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Music Review The electronic music fest returns with abundant and gripping surprises

Southbank’s Queen Elizabeth Hall and Printworks, London

LONDON’S electronic music festival set in brutalist buildings around the capital got off to a grand start on its launch in 2019.

Finally returning after a two-year pandemic-influenced delay, the festival has been pared back somewhat to just three events, but its vision to showcase some of the most unique experimental electronic artists out there is still very much intact.

The only “live” event of the festival sees Italian electroacoustic composer Caterina Barbieri and friends — or fiends! — perform in spectacular fashion at Southbank’s Queen Elizabeth Hall with visuals by MFO.

Before there’s any sight of the diminutive Barbieri, the imposing form of Norwegian saxophonist and performance artist Bendik Giske strides onto the stage in translucent heels to perform solo pieces from album Cracks.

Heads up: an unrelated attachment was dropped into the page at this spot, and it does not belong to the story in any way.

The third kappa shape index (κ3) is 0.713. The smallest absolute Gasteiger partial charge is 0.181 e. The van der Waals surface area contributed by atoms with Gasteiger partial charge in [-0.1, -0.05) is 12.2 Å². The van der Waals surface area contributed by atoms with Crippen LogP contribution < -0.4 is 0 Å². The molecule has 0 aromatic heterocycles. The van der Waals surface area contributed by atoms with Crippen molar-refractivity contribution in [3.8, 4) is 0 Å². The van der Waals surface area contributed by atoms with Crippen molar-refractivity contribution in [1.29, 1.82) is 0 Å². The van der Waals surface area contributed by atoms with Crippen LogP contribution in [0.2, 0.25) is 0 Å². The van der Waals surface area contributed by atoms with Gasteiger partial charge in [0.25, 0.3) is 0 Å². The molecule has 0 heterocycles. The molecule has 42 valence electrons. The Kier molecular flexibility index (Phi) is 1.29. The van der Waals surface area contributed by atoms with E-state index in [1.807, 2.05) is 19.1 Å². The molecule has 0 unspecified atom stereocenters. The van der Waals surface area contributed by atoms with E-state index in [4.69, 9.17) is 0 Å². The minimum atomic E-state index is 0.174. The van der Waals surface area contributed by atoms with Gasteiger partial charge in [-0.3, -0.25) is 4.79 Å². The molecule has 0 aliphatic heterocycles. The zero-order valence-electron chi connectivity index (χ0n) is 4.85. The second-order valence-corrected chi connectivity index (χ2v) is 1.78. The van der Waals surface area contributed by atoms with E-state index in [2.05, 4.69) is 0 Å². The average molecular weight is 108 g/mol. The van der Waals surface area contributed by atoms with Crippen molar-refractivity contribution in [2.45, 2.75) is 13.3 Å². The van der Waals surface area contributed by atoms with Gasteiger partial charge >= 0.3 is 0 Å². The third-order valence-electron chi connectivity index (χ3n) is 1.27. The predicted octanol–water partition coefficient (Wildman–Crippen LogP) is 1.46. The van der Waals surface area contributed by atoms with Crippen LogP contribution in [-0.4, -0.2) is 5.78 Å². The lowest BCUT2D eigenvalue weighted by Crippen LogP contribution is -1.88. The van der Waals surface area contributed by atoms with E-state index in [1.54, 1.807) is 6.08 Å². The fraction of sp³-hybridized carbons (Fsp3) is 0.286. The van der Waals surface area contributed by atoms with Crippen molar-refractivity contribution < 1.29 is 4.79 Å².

Giske’s inimitable deconstructed approach to the sax sees him mic up the instrument to amplify every aspect of its performance, from the keys pressed to the hallucinatory caterwauling he produces.

Not content with merely playing, Giske uses his sinewy physicality by writhing and contorting his body as he plays, and at one point sings in haunted tones to create a powerfully charged performance.

Barbieri then joins him onstage behind a bank of modular synthesisers where the pair launch into a heady, improvised set, before Giske takes a bow to queue the next collaborators — a vocal ensemble led by composer Evelyn Saylor.

They launch into a collaborative performance of Fantas Variation For Voices, taken from last year’s album of reworks of the hypnotic track from Ecstatic Computation.

Rounding off the night is Nkisi, a Congolese-Belgian DJ whose take on techno incorporates pan-African drum rhythms. The set makes for an abrasive finish, but already the evening has proven to be one full of surprises.

The festival continues the following night at Printworks with a lineup of DJ sets headlined by techno powerhouses Paula Temple and Helena Hauff.

Their finales, massively complemented by Berlin visual artist Theresa Baumgartner, are second to none — and hopefully bodes an unhampered return for Re-Textured next year.


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